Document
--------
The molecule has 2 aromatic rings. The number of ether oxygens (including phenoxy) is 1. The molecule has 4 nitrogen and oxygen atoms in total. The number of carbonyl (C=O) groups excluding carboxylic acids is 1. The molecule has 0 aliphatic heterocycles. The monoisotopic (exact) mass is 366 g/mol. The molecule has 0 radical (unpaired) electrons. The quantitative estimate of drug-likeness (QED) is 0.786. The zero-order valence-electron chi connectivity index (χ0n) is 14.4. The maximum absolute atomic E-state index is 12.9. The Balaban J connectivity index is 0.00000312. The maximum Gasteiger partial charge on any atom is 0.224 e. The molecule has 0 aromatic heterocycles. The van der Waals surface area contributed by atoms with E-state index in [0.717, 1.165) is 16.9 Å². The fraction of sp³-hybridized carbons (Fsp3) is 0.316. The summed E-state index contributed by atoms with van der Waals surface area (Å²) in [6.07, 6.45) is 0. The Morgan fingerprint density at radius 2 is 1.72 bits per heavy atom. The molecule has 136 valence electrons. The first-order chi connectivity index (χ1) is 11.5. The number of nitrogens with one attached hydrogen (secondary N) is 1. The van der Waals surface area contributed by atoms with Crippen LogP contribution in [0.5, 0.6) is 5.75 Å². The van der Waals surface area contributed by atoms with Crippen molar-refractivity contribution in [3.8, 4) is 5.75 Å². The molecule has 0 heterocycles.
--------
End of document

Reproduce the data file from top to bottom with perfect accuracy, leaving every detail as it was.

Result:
The molecule has 2 aromatic rings. The number of ether oxygens (including phenoxy) is 1. The molecule has 4 nitrogen and oxygen atoms in total. The number of carbonyl (C=O) groups excluding carboxylic acids is 1. The molecule has 0 aliphatic heterocycles. The monoisotopic (exact) mass is 366 g/mol. The molecule has 0 radical (unpaired) electrons. The quantitative estimate of drug-likeness (QED) is 0.786. The zero-order valence-electron chi connectivity index (χ0n) is 14.4. The maximum absolute atomic E-state index is 12.9. The Balaban J connectivity index is 0.00000312. The maximum Gasteiger partial charge on any atom is 0.224 e. The molecule has 0 aromatic heterocycles. The van der Waals surface area contributed by atoms with E-state index in [0.717, 1.165) is 16.9 Å². The fraction of sp³-hybridized carbons (Fsp3) is 0.316. The summed E-state index contributed by atoms with van der Waals surface area (Å²) in [6.07, 6.45) is 0. The Morgan fingerprint density at radius 2 is 1.72 bits per heavy atom. The molecule has 136 valence electrons. The first-order chi connectivity index (χ1) is 11.5. The number of nitrogens with one attached hydrogen (secondary N) is 1. The van der Waals surface area contributed by atoms with Crippen LogP contribution in [0.5, 0.6) is 5.75 Å². The van der Waals surface area contributed by atoms with Crippen molar-refractivity contribution in [3.8, 4) is 5.75 Å². The molecule has 0 heterocycles.